Why is there a special PostQuitMessage function?

Raymond Chen


Why is there a special PostQuitMessage function? Because it’s not really a posted message.

Commenter A. Skrobov asked, “What’s the difference between PostQuitMessage and PostThreadMessage(GetCurrentThreadId, WM_QUIT)?”

They are not equivalent, though they may look that way at first glance. The differences are subtle but significant.

Like the WM_PAINT, WM_MOUSEMOVE, and WM_TIMER messages, the WM_QUIT message is not a “real” posted message. Rather, it is one of those messages that the system generates as if it were posted, even though it wasn’t. And like the other messages, the WM_QUIT message is a “low priority” message, generated only when the message queue is otherwise empty.

When a thread calls PostQuitMessage, a flag in the queue state is set that says, “If somebody asks for a message and there are no posted messages, then manufacture a WM_QUIT message.” This is just like the other “virtually posted” messages. WM_PAINT messages are generated on demand if there are any invalid regions, WM_MOUSEMOVE messages are generated on demand if the mouse has moved since the last time you checked, and WM_TIMER messages are generated on demand if there are any due timers. And since the message is “virtually posted”, multiple calls coalesce, in the same way that multiple paint messages, multiple mouse motions, and multiple timer messages also coalesce.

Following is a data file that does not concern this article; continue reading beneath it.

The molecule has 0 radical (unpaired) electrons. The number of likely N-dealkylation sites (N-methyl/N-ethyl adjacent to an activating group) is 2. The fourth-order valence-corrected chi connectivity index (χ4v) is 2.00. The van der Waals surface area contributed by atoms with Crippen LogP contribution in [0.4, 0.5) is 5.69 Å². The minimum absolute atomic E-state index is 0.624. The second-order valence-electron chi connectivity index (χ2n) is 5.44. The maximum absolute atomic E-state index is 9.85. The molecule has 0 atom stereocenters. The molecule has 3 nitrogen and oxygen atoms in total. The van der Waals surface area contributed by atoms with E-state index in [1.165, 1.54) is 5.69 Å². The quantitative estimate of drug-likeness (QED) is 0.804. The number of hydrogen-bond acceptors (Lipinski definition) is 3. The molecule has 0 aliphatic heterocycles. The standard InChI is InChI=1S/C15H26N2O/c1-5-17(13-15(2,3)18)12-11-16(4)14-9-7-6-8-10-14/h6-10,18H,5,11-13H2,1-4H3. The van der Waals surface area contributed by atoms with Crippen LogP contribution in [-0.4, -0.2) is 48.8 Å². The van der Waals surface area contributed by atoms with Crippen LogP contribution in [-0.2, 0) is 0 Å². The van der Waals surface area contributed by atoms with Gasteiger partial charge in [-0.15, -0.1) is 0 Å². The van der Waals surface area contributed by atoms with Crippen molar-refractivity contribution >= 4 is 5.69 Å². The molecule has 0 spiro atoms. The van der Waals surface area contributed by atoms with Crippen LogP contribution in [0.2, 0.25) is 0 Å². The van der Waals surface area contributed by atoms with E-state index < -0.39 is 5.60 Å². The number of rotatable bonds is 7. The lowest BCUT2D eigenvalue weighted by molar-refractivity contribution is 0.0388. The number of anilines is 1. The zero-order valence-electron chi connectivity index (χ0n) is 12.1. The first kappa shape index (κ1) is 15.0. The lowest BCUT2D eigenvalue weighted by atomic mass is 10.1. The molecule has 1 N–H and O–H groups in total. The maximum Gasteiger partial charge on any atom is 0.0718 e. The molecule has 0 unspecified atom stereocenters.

Why is WM_QUIT handled like a low-priority message?

Because the system tries not to inject a WM_QUIT message at a “bad time”; instead it waits for things to “settle down” before generating the WM_QUIT message, thereby reducing the chances that the program might be in the middle of a multi-step procedure triggered by a sequence of posted messages.

If you PeekMessage(..., PM_NOREMOVE) a WM_QUIT message, this returns a WM_QUIT message but does not clear the flag. The WM_QUIT message virtually “stays in the queue”.

As another special behavior, the generated WM_QUIT message bypasses the message filters passed to the GetMessage and PeekMessage functions. If the internal “quit message pending” flag is set, then you will get a WM_QUIT message once the queue goes quiet, regardless of what filter you pass.

By comparison, PostThreadMessage just places the message in the thread queue (for real, not virtually), and therefore it does not get any of the special treatment that a real PostQuitMessage triggers.

Raymond Chen
Raymond Chen

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